I mentioned in my review of The Sailor Dog that I had just noticed that I didn’t own a copy of Goodnight Moon. A trip to Goodwill later, I am the proud owner of…

How’d you guess?

Goodnight Moon – that boldly, brightly illustrated piece of whimsicality – now reposes in my board book collection. It would be hard to name another read aloud that rivals it in popularity [apart from Dr. Seuss’s books, of course]. And the funny thing is, the more I come to appreciate deft artistry in adult fiction, the m
A defining book from my childhood, not so much because I loved it, but because my younger brother and sister loved it. I can remember Dad it reading it to them, Mom reading it to them, and sometimes, despite my reading disability when I was in elementary, I got to help read to them. This book is directly related to memories of warmth and love in my childhood. Its a great book for little kids, if it wasn't, this would be the book that I remembered being read aloud so frequently.

Great illustratio
Kendal Dastrup
In Goodnight Moon by Margaret Wise Brown, Brown and the illustrator worked in conjunction with one another to accurately portray the setting, events, and text on each page. The story is of a grandma bunny and a little bunny. The older bunny is talking to the young one and saying goodnight to all the things in the room so that he can fall asleep. Not missing a single item, or so it seems, makes the book very descriptive and you could not look at the illustrations and still follow along quite well ...more
Kate Babbitt
This book is a classic which I'm sure all of us have read countless times in our childhood. It goes through one's bedroom, saying goodnight to all of the objects that they see. It is a good picture book because of the lack of words brings more visual and a good representation of what is going on. I think that because it is so simple, pretty much just going around one room, one object at a time, helps the students focus on each page more and grasp the general context. I would help the students cr ...more
I have been searching for this book since i read one of it's parody [Book: Good Night iPad].

This book is supposed to be one of the epic among children and I can totally see why.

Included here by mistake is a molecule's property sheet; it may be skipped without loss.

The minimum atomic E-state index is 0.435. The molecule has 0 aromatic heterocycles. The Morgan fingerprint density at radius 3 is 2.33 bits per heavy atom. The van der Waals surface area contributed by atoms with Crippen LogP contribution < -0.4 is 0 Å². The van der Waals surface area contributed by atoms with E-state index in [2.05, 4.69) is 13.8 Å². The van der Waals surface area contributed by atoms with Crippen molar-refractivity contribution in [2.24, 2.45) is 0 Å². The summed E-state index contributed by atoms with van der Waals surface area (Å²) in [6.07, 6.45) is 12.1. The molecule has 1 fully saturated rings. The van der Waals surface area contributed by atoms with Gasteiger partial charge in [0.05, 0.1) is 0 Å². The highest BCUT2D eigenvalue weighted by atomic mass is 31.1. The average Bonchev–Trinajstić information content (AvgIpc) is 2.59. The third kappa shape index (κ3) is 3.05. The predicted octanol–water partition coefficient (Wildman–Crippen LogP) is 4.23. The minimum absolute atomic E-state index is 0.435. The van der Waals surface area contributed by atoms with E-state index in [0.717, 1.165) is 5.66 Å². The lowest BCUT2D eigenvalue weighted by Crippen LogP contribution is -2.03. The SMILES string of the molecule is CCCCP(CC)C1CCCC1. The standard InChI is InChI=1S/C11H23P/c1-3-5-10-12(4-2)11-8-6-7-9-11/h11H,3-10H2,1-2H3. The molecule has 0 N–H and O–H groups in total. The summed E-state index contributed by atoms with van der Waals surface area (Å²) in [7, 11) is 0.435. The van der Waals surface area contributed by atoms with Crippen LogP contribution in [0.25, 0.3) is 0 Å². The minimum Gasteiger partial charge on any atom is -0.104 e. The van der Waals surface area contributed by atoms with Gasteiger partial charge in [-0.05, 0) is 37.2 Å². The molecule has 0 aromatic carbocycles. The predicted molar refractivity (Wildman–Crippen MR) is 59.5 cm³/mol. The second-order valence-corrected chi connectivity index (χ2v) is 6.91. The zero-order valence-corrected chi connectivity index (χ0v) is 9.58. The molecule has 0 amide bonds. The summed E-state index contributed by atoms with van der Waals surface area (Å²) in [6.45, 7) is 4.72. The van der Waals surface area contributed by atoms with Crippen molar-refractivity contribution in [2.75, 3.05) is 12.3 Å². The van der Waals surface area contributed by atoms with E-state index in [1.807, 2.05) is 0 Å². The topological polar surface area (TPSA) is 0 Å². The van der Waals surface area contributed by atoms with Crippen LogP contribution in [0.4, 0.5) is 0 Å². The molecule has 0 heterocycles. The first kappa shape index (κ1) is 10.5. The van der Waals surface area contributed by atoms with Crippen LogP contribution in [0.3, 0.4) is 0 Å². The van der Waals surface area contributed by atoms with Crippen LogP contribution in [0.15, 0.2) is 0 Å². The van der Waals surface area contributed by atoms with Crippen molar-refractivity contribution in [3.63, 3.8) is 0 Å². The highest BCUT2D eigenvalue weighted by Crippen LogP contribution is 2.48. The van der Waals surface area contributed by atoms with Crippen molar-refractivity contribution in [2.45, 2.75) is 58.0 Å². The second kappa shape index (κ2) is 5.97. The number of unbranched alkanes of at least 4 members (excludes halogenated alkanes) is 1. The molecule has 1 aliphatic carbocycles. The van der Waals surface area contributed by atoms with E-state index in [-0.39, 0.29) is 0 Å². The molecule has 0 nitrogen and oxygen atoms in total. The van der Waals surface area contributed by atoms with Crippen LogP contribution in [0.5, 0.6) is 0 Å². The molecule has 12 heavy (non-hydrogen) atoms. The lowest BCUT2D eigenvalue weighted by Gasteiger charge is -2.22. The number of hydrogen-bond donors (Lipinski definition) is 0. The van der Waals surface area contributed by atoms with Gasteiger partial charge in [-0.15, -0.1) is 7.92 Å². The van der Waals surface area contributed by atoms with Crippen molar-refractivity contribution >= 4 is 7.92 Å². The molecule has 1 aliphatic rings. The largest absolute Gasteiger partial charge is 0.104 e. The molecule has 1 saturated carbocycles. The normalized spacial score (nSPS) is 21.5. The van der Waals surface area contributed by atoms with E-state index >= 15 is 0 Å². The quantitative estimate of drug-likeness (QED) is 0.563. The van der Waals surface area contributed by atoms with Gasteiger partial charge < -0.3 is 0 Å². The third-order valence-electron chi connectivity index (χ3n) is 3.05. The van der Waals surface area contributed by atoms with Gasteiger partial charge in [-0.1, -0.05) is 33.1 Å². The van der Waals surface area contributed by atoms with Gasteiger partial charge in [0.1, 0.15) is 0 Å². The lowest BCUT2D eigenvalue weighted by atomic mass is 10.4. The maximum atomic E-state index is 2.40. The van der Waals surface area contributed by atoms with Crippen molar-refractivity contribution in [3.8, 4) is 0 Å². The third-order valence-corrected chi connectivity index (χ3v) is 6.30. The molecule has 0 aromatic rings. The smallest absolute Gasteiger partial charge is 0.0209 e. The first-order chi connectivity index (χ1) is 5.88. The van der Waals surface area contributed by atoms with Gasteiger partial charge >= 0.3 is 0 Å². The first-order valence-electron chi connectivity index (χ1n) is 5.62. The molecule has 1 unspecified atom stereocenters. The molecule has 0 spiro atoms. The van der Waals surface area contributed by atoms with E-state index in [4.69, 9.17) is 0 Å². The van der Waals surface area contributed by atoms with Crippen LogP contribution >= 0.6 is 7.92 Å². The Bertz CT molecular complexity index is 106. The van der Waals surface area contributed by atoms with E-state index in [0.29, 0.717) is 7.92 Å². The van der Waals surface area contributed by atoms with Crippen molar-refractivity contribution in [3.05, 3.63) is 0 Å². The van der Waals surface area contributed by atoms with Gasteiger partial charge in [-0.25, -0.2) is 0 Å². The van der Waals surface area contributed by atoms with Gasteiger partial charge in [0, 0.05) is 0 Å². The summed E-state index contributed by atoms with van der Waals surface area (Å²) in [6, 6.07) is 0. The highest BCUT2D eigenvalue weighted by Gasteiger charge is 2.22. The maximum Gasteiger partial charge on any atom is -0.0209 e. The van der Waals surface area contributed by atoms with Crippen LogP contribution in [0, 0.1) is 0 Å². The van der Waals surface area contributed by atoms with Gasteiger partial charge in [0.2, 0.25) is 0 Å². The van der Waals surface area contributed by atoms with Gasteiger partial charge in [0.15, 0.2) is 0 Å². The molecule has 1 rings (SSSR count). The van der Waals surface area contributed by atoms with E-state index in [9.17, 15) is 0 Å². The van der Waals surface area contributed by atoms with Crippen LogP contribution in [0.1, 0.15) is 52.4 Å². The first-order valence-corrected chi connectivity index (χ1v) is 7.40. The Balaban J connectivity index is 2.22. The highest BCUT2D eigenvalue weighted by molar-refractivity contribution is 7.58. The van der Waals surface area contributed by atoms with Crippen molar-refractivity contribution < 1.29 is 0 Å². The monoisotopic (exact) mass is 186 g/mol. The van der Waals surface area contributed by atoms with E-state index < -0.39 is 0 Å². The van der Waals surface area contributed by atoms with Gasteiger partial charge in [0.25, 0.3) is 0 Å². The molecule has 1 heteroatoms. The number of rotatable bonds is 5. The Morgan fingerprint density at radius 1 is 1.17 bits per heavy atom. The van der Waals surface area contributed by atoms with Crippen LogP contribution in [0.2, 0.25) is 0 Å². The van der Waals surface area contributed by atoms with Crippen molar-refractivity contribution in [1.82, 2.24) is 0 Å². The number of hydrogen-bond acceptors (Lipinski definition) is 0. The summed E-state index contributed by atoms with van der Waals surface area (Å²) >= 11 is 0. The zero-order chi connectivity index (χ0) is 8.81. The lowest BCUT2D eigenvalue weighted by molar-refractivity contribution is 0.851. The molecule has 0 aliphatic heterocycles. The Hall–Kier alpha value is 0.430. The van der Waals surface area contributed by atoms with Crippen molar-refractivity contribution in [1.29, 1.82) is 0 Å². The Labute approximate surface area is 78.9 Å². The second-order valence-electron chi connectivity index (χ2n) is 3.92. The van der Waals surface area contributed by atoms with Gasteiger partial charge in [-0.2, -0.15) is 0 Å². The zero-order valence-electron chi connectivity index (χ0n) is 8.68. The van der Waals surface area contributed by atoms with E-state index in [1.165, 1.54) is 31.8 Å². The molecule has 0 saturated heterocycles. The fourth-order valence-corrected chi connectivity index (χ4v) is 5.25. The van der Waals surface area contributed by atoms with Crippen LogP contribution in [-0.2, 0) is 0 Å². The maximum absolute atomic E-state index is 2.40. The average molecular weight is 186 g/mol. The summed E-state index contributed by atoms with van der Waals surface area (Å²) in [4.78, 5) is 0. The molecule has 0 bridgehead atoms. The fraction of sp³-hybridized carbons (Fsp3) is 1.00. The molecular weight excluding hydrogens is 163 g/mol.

The book just has some sweet things of the kids room and a rhyme to make them go to sleep. Even when I read it after a stretch nap of 2 hours, felt a kind of calmness inside.

Now will read another of it's parody [Book: Goodnight Goon]
Really, let's say goodnight to a whole bunch of inanimate objects! Wow, that was a lot of fun. It feels like the book was written by an accountant. Now lets move to the next object in the room and say goodnight. Oh, how delightful. However for some reason that I cannot figure, the kid likes the book. He probally just likes seeing his dadda in true misery as he reads the book.
Benjamin Duffy
"Goodnight mush."

Damn, I hate this stupid book.
Loved sharing this one with my son when he was little and am now rediscovering it for lessons. For the younger grades, it works well for discussing rhyming words--"'mush' is kind of like oatmeal or porridge, but does 'brush' and 'hush' rhyme with 'oatmeal'? No!" With all the grades, I'm surprised at how many students have not noticed the mouse that Clement Hurd hid in each of the color pictures--and all of the grades--K-5--have seemed to really enjoy this mouse scavenger hunt. Also take a moment ...more
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Print recommendation list? 2 8 Oct 13, 2014 03:56PM  
Is it about death? 72 686 Oct 01, 2014 08:20PM  
Goodnight Moon 4 21 Feb 18, 2014 12:31PM  
Bedtime stories. . . zzzzzz 3 17 Nov 01, 2013 09:28AM  
denehy 4 19 Sep 11, 2013 01:25AM  
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Margaret Wise Brown wrote hundreds of books and stories during her life, but she is best known for Goodnight Moon and The Runaway Bunny. Even though she died nearly 60 years ago, her books still sell very well.

Margaret loved animals. Most of her books have animals as characters in the story. She liked to write books that had a rhythm to them. Sometimes she would put a hard word into the story or p
More about Margaret Wise Brown...
The Runaway Bunny Big Red Barn Home for a Bunny The Color Kittens (A Little Golden Book) The Sailor Dog

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“Goodnight stars, goodnight air, goodnight noises everywhere.” 2010 likes
“In the great green room, there was a telephone
And a red balloon
And a picture of a cat jumping over the moon...”
More quotes…